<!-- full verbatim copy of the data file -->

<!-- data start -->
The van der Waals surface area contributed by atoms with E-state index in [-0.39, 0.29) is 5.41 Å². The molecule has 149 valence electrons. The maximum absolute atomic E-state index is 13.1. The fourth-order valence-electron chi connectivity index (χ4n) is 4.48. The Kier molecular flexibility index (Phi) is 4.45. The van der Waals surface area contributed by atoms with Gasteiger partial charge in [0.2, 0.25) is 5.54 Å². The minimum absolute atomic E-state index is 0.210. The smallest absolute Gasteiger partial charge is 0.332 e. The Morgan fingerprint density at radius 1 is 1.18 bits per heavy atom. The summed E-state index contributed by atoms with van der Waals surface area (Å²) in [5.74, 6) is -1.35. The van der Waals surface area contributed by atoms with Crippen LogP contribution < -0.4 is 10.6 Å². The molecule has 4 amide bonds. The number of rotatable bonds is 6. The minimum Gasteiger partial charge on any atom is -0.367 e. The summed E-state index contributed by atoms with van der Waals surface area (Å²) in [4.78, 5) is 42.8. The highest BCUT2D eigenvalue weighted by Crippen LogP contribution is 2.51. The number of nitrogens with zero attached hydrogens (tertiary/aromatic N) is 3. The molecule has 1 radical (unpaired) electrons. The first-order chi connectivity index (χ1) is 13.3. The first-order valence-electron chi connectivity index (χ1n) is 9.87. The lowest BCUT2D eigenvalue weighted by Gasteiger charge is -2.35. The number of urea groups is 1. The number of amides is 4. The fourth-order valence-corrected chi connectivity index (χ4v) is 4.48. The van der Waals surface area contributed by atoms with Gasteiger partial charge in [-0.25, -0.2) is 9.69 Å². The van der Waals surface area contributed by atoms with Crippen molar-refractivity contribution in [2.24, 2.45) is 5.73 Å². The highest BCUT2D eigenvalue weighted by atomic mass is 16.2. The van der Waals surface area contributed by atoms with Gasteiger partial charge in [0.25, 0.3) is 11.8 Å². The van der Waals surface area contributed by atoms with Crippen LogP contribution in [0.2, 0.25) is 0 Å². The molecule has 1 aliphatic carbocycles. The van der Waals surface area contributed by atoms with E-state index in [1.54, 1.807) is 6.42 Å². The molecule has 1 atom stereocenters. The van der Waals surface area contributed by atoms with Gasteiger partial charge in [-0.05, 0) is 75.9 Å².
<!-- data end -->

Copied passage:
The van der Waals surface area contributed by atoms with E-state index in [-0.39, 0.29) is 5.41 Å². The molecule has 149 valence electrons. The maximum absolute atomic E-state index is 13.1. The fourth-order valence-electron chi connectivity index (χ4n) is 4.48. The Kier molecular flexibility index (Phi) is 4.45. The van der Waals surface area contributed by atoms with Gasteiger partial charge in [0.2, 0.25) is 5.54 Å². The minimum absolute atomic E-state index is 0.210. The smallest absolute Gasteiger partial charge is 0.332 e. The Morgan fingerprint density at radius 1 is 1.18 bits per heavy atom. The summed E-state index contributed by atoms with van der Waals surface area (Å²) in [5.74, 6) is -1.35. The van der Waals surface area contributed by atoms with Crippen LogP contribution < -0.4 is 10.6 Å². The molecule has 4 amide bonds. The number of rotatable bonds is 6. The minimum Gasteiger partial charge on any atom is -0.367 e. The summed E-state index contributed by atoms with van der Waals surface area (Å²) in [4.78, 5) is 42.8. The highest BCUT2D eigenvalue weighted by Crippen LogP contribution is 2.51. The number of nitrogens with zero attached hydrogens (tertiary/aromatic N) is 3. The molecule has 1 radical (unpaired) electrons. The first-order chi connectivity index (χ1) is 13.3. The first-order valence-electron chi connectivity index (χ1n) is 9.87. The lowest BCUT2D eigenvalue weighted by Gasteiger charge is -2.35. The number of urea groups is 1. The number of amides is 4. The fourth-order valence-corrected chi connectivity index (χ4v) is 4.48. The van der Waals surface area contributed by atoms with Gasteiger partial charge in [-0.25, -0.2) is 9.69 Å². The van der Waals surface area contributed by atoms with Crippen molar-refractivity contribution in [2.24, 2.45) is 5.73 Å². The highest BCUT2D eigenvalue weighted by atomic mass is 16.2. The van der Waals surface area contributed by atoms with Gasteiger partial charge in [0.25, 0.3) is 11.8 Å². The van der Waals surface area contributed by atoms with Crippen LogP contribution in [0.2, 0.25) is 0 Å². The molecule has 1 aliphatic carbocycles. The van der Waals surface area contributed by atoms with E-state index in [1.54, 1.807) is 6.42 Å². The molecule has 1 atom stereocenters. The van der Waals surface area contributed by atoms with Gasteiger partial charge in [-0.05, 0) is 75.9 Å².